A barista is a person who prepares and also generally serves espresso-based coffee drinks. In the United States, the term barista is also often applied to coffee shop employees who prepare both espresso and regular coffee drinks. Although the term barista technically refers to someone who has been professionally trained in preparing espresso, it may also be used to describe anyone with a high level of skill in making espresso shots and espresso drinks, such as lattes and cappuccinos.
The word barista originated in Italy, where it means a "bartender" who serves alcoholic and non-alcoholic drinks, including coffee and espresso drinks. The Italian term is gender neutral when singular. In English, it is gender neutral when singular or plural (baristas), but in Italian, it is gender-specific when plural, either the masculine " baristi," which means "barmen" or "bartenders," or the feminine "bariste," which means "barmaids." In the United States, this term is limited to servers of coffee-based beverages and does not include those that prepare and serve alcoholic beverages.
Barista Job Description
Generally, baristas working in coffeehouses, coffee shops, or coffee bars operate commercial espresso machines (rather than home espresso machines). While their job may sound simple, commercial espresso machines range in difficulty. Some are manual and require immense skill, training, and ability to adapt to the nuance of each batch of coffee, the day's weather conditions, the drinker's preferences, and other factors.
Other machines are "super-automatic," requiring no more than the loading of whole beans and the push of a button. Since baristas work the more highly-detailed machines, they must learn the complicated steps of preparing espresso shots.
Beyond making espresso, baristas also generally foam, froth, and steam milk to make a wide range of espresso-based drinks and prepare coffee drinks, such as French press coffee, pour over coffee, and drip coffee.
It is a barista's job to know the differences between drinks like the Cortado, which is made with equal parts densely steamed milk to espresso, and a flat white, which is equal parts steamed and textured milk and espresso. Finally, for many baristas, customer service is a key part of their job. They are serving customers the drinks they have prepared and many people interact directly with the barista. In larger coffeehouses, the baristas may work behind the scenes and not interact with customers, but in smaller shops, it's likely that the same person taking the drink order will then be making the drink.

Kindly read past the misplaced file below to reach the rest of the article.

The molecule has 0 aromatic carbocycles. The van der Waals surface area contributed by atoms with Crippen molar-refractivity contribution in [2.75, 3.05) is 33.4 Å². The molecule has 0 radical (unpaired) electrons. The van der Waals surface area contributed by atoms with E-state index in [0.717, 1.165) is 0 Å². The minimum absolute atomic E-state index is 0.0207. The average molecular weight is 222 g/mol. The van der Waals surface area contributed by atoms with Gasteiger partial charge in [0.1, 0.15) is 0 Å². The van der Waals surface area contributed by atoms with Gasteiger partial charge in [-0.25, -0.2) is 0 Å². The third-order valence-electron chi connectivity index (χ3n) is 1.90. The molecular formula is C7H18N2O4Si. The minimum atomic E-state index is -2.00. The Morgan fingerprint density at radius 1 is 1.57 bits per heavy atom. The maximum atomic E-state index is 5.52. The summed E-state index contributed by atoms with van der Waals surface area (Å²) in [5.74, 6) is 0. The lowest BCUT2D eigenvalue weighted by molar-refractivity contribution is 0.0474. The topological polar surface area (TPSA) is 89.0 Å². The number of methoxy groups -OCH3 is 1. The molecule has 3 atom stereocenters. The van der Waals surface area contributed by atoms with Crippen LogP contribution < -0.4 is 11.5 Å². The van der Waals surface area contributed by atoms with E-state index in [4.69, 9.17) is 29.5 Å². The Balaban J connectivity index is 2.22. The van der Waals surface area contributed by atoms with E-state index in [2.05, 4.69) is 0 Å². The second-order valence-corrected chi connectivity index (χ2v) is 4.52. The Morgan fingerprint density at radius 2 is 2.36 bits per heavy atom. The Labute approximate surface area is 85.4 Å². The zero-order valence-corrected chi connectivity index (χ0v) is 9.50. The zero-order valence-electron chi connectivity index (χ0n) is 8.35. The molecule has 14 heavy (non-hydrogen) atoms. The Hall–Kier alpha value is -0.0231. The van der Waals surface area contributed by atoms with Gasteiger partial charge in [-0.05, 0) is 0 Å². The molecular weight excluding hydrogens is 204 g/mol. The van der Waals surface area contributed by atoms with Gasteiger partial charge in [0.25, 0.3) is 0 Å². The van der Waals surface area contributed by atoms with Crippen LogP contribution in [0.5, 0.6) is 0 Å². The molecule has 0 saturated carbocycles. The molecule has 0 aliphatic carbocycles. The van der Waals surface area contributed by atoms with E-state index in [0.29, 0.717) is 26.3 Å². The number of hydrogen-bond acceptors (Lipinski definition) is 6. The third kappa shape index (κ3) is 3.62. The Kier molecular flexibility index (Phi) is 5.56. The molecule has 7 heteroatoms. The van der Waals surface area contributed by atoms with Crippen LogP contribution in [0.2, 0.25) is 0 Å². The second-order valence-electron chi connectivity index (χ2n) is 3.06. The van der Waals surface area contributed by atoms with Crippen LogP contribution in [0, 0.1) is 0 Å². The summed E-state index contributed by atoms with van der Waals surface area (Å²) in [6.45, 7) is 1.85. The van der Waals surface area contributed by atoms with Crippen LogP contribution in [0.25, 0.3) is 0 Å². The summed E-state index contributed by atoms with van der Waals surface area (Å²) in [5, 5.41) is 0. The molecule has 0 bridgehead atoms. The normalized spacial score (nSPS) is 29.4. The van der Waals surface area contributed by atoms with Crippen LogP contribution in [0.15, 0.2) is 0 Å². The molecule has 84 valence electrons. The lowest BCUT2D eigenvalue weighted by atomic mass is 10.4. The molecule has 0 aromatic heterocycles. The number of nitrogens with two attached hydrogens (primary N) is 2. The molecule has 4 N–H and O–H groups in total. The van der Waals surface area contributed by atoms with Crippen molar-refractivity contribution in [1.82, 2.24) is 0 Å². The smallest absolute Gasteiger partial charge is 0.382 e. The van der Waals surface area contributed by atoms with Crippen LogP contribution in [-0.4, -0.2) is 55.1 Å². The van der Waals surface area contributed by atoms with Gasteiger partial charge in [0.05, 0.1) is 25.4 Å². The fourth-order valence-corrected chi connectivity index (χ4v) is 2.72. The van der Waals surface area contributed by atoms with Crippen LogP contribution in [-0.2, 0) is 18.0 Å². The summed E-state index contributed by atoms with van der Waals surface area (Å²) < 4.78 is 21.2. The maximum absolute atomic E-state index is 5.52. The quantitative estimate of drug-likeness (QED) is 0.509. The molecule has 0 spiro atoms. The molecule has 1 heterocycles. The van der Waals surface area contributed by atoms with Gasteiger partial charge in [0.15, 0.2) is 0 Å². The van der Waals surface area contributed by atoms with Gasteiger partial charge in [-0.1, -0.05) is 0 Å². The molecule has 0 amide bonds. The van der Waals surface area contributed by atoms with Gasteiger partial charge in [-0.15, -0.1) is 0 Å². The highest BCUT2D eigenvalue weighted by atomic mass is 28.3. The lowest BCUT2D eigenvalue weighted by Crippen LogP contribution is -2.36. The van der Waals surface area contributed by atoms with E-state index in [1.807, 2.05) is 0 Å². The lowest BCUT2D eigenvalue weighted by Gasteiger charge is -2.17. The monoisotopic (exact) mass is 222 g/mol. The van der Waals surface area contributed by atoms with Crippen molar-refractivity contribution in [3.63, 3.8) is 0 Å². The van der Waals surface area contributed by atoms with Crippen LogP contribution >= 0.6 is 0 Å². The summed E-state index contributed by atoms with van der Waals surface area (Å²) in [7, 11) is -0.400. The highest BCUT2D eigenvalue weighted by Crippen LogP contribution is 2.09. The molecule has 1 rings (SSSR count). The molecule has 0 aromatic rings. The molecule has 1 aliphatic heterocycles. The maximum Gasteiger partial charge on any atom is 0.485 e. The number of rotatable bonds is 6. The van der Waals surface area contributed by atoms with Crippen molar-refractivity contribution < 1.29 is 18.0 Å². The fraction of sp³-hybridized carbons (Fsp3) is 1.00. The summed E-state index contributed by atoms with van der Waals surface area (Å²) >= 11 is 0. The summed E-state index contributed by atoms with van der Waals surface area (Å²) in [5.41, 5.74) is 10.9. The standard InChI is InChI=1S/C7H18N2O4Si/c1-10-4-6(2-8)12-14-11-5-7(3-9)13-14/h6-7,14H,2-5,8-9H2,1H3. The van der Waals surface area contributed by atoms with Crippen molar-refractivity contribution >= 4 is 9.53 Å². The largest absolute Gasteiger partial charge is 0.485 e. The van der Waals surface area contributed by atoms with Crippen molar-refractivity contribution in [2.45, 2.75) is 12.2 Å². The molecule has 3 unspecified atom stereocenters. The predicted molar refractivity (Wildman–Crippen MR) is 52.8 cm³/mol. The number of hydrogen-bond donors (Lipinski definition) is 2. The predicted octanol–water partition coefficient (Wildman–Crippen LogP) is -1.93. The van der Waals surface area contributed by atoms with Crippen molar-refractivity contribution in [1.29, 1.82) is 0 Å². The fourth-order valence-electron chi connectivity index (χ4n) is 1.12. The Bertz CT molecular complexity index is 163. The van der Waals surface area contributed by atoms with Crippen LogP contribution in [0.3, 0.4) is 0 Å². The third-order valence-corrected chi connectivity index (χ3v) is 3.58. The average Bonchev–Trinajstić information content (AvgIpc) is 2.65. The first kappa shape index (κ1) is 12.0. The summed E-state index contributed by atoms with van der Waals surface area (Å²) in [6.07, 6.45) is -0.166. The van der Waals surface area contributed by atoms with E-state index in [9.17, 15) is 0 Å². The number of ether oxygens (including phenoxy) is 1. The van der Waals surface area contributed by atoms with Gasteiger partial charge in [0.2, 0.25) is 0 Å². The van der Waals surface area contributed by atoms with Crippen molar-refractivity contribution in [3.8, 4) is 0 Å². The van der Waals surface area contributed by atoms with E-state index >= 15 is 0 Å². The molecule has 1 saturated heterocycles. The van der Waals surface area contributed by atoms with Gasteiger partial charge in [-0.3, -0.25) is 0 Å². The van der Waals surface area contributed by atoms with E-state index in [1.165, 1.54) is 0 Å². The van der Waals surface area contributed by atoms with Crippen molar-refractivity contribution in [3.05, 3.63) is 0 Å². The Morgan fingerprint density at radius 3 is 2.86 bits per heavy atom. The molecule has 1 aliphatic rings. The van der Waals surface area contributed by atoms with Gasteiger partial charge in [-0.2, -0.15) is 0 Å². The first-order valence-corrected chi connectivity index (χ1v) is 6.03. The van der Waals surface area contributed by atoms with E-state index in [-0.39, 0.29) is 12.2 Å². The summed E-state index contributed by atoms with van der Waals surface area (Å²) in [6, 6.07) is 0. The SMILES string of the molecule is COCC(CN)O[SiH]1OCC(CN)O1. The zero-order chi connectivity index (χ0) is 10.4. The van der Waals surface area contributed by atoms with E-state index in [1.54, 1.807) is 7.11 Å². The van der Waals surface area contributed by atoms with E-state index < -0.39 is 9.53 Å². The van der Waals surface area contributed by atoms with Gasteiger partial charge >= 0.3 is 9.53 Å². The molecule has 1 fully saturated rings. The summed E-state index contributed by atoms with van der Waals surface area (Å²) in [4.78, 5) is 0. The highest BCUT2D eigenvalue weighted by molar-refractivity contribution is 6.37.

Barista Training & Expertise
While it is possible for a barista to acquire their job skills by attending barista training courses, they are usually taught on the job by longstanding employees. Many baristas take great pride in their skills and spend years honing specific techniques for crafting perfect drinks. More experienced baristas are often tasked with training new employees. The training can range from making everyday drinks to creating specialized drinks to learning how to use the complicated machinery.
This obsessive tendency to improve one's craft led to local and international barista competitions.
Although formal barista competitions originated in Norway, the most famous and respected barista competition is now the World Barista Championships (or WBC), which like the Olympics, is located in a new country every year. Competitors in the WBC are tasked with preparing 4 espressos, 4 milk drinks, and 4 original signature drinks to exacting standards in 15 minutes.
Creating Specialized Drinks
In addition to skill in manually preparing espresso shots and espresso drinks, some baristas are known for specializations such as latte art, coffee roasting, in-depth coffee knowledge, or making cold-brewed coffee. You're probably used to seeing leaves or hearts on top of your milk and espresso drinks. This flair for creativity isn't as easy as it looks. It requires pouring the steamed milk in such a way that as it rises to the surface it forms a particular design and can get increasingly complicated as a barista's skills increase.
Other Meanings of "Barista"
In addition to one who makes espresso and related drinks, the term barista may also refer to Barista Magazine, the coffee shop Barista PDX in the espresso-loving city of Portland, Oregon, Barista Prima Coffeehouse K-Cups, or the coffee chain Barista India, which is a Lavazza company.